The Gujarātī script was adapted from
the Devanāgarī script to write the Gujarātī language. The earliest known
document in the Gujarātī script is a
manuscript dating from 1592, and the script first appeared in print in a
1797 advertisement. Until the 19th century it was used mainly for writing
letters and keeping accounts, while the Devanāgarī
script was used for literature and academic writings.
script is also known as the śarāphi (banker's), vāṇiāśāi (merchant's) or mahājani (trader's) script.
Gujarātī is a syllabic alphabet in that
consonants all have an inherent vowel.
can be written as independent letters, or by using a variety of
diacritical marks which are written above, below, before or after the
consonant they belong to.
Used to write:
Gujarātī, an Indo-Aryan language spoken
by about 46 million people in the Indian states of Gujarat, Maharashtra, Rajasthan, Karnataka and Madhya Pradesh,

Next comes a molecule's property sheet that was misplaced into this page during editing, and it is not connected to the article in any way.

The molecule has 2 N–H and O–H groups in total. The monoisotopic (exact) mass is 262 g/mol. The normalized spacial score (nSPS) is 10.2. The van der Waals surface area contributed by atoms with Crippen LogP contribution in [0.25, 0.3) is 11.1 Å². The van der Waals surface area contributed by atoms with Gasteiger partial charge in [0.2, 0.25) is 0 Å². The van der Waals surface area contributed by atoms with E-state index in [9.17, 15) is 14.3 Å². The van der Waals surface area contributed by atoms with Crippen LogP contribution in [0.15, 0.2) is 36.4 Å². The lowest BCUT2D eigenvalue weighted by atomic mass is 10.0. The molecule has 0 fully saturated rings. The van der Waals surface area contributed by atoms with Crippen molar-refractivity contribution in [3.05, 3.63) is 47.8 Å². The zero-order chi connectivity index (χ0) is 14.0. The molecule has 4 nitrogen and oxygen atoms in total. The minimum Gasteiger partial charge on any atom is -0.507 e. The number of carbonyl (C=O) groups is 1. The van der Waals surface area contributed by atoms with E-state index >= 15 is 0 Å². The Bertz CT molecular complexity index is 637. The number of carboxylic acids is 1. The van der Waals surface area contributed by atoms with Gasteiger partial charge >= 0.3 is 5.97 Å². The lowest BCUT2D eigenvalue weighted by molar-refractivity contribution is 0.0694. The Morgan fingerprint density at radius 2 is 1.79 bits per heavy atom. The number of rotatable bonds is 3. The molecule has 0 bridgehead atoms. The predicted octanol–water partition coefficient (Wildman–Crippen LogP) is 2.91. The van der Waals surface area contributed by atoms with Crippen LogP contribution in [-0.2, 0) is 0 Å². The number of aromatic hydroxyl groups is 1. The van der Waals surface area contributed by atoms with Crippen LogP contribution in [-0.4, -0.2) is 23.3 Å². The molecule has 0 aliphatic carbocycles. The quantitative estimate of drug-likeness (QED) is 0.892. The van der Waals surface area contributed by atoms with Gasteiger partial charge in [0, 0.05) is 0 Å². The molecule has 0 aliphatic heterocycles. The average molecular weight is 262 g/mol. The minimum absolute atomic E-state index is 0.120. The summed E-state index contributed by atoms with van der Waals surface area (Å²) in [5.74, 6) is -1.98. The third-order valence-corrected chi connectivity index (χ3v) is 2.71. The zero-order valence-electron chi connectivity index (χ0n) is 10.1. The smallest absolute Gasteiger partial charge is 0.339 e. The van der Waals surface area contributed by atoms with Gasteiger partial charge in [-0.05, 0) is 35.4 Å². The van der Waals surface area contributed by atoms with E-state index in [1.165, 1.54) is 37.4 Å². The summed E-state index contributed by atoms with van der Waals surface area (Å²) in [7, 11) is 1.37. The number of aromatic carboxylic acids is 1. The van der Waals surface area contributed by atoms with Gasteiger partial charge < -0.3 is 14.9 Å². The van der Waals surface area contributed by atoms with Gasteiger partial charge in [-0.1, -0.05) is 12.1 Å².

and also in Bangladesh, Fiji, Kenya, Malawi, Mauritius, Oman, Pakistan, Réunion, Singapore, South Africa, Tanzania, Uganda,
United Kingdom, USA, Zambia and Zimbabwe.
Kachchi, an Indo-Aryan language with about 866,000 speakers in the Indian
states of Gujarat, Andhra Pradesh, Madhya Pradesh, Uttar Pradesh, Assam, Kerala, Tamil Nadu, Maharashtra, Karnataka and Orissa,
and also in Kenya, Malawi, Pakistan and Tanzania.
When combined with ja and ra, some of the vowel diacritics
have special forms.
Sample text in Gujarati
Pratiṣṭhā anē adikhārōnī
sarvē mānavō janmathī svatantra anē samān hōy
chē. Tēmanāmāṁ vicārśakti anē
antaḥkaraṇ hōy chē
anē tēmaṇē paraspar bandhutvanī vartavuṁ jōiē.
All human beings are born free and equal in dignity and rights. They are
endowed with reason and conscience and should act towards one another in a
spirit of brotherhood.
(Article 1 of the Universal Declaration of Human Rights)
Thanks to Arvind Iyengar for providing
the sample text.